Use ‘nudge principles’ in LTC to prompt staff in the right direction
Here’s my latest article on McKnight’s Long-Term Care News:
Standing by the salad bar in the newly opened restaurant, I recoiled at the sign that read, “Please don’t use your hands.” I suggested to the manager that the notice should instead advise diners to “Please use the serving spoons.” My recommendation for that short-lived establishment followed what’s known as “nudge principles.”
What are nudge principles?
Nudge principles use basic human tendencies to encourage people to engage in positive behavior. One aspect of nudge is to craft messages, like how to use the salad bar, in ways that are more likely to result in positive action.
Another aspect, according to Tori DeAngelis in Coaxing Better Behavior, is to harness “our less laudatory traits — short-sightedness, inertia, inflated optimism and our tendency to submit to peer pressure.”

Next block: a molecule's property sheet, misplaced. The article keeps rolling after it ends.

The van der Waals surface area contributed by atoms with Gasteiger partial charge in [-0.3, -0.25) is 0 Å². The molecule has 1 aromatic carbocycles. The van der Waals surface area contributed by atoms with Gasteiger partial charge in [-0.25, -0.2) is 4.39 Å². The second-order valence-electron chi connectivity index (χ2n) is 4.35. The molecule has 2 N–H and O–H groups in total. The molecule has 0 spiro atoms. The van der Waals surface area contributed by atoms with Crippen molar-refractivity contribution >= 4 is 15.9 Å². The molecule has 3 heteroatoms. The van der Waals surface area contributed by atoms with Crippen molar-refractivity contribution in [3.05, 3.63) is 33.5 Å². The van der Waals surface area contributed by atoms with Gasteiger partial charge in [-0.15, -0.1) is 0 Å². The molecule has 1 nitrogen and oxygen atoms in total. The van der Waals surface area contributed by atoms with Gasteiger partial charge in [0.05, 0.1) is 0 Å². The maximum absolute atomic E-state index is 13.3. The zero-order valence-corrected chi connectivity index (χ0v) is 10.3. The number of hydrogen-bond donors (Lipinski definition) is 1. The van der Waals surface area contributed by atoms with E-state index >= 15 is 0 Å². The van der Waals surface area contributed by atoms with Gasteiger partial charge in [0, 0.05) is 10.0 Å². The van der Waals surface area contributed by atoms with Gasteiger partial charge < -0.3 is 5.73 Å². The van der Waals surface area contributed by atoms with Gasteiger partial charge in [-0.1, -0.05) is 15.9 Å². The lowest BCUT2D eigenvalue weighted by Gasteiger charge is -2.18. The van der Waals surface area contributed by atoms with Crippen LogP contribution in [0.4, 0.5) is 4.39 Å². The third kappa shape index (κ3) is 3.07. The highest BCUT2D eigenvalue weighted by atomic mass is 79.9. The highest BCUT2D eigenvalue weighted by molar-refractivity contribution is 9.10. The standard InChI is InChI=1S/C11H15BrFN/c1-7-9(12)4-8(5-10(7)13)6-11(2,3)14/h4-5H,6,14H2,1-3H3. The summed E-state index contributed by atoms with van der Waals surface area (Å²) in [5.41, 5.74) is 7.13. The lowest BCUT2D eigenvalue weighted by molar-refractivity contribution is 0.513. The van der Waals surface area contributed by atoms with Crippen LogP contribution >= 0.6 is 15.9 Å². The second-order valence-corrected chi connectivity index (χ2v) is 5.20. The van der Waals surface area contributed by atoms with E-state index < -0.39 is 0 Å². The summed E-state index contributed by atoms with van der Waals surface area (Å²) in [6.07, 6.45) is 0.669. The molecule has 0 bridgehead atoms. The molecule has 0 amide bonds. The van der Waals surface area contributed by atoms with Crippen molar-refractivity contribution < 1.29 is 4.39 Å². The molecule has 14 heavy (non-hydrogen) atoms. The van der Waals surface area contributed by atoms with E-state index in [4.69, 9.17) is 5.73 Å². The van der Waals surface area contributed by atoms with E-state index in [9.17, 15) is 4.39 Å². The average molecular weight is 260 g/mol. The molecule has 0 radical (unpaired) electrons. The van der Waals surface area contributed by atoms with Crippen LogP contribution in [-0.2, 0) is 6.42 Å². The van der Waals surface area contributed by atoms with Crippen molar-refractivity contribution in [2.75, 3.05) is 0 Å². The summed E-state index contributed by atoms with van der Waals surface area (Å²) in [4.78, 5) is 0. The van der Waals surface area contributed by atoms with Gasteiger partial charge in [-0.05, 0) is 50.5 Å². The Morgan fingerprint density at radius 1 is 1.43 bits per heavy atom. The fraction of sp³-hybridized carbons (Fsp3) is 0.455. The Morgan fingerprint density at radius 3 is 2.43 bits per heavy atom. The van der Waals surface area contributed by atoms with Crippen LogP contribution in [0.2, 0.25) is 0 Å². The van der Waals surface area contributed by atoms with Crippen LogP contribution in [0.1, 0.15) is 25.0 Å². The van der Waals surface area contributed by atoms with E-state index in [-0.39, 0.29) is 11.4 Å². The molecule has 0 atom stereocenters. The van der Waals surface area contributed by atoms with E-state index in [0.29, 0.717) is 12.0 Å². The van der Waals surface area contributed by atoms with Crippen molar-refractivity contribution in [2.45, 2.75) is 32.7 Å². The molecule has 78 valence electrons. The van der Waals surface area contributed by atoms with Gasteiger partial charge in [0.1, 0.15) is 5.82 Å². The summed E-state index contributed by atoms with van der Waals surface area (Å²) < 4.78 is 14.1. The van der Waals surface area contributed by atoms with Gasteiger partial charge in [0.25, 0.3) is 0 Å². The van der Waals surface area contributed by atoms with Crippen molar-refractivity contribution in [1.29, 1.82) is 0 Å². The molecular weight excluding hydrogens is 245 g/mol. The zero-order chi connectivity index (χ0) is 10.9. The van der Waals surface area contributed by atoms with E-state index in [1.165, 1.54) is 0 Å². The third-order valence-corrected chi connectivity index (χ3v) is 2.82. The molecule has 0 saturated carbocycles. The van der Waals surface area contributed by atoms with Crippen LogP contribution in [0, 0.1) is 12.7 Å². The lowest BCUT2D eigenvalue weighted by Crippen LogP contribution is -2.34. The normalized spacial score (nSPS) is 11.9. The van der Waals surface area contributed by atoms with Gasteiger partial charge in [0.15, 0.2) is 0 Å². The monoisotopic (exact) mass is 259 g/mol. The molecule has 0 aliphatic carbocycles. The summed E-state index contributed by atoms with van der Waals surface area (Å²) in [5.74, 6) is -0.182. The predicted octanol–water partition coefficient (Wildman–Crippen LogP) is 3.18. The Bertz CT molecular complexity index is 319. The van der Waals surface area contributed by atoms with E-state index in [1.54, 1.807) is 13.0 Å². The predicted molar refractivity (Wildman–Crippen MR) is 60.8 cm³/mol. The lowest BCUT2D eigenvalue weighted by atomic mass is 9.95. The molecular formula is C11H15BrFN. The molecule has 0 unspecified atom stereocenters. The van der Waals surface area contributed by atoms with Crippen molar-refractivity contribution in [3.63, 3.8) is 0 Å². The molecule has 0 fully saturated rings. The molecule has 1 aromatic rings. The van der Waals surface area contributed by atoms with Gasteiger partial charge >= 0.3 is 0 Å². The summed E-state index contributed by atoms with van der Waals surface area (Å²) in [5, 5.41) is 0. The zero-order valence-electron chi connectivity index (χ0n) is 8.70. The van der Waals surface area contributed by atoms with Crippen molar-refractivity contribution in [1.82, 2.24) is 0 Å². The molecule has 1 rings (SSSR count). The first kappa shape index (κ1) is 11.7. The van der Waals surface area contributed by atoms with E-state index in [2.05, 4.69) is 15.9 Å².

Research shows people have a “default bias” which makes them more likely to choose the first option in front of them. Putting fresh fruit before the desserts in a cafeteria line would be one way of making positive use of this bias. Another is creating a default option that enrolls employees in a retirement account rather than requiring them to opt into the program.
Care must be taken to create good default options, though, or they can backfire. One poorly constructed automatic retirement account enrollment, for instance, resulted in more individuals contributing, but fewer dollars set aside overall. Why? The default choice set aside less money than what people might have chosen if they’d given it more thought.
Starting with the end result
Some “nudge” researchers identify the outcome they want to see and then look at what methods are most successful in achieving that outcome. In one study, the British government sent letters to delinquent taxpayers, saying, for example, “You are one of the few who have not paid us yet.” They altered the wording of the letters to see which phrasing would result in the greatest collection of outstanding funds — and retrieved an extra $15 million overall.
Applying nudge principles in LTC
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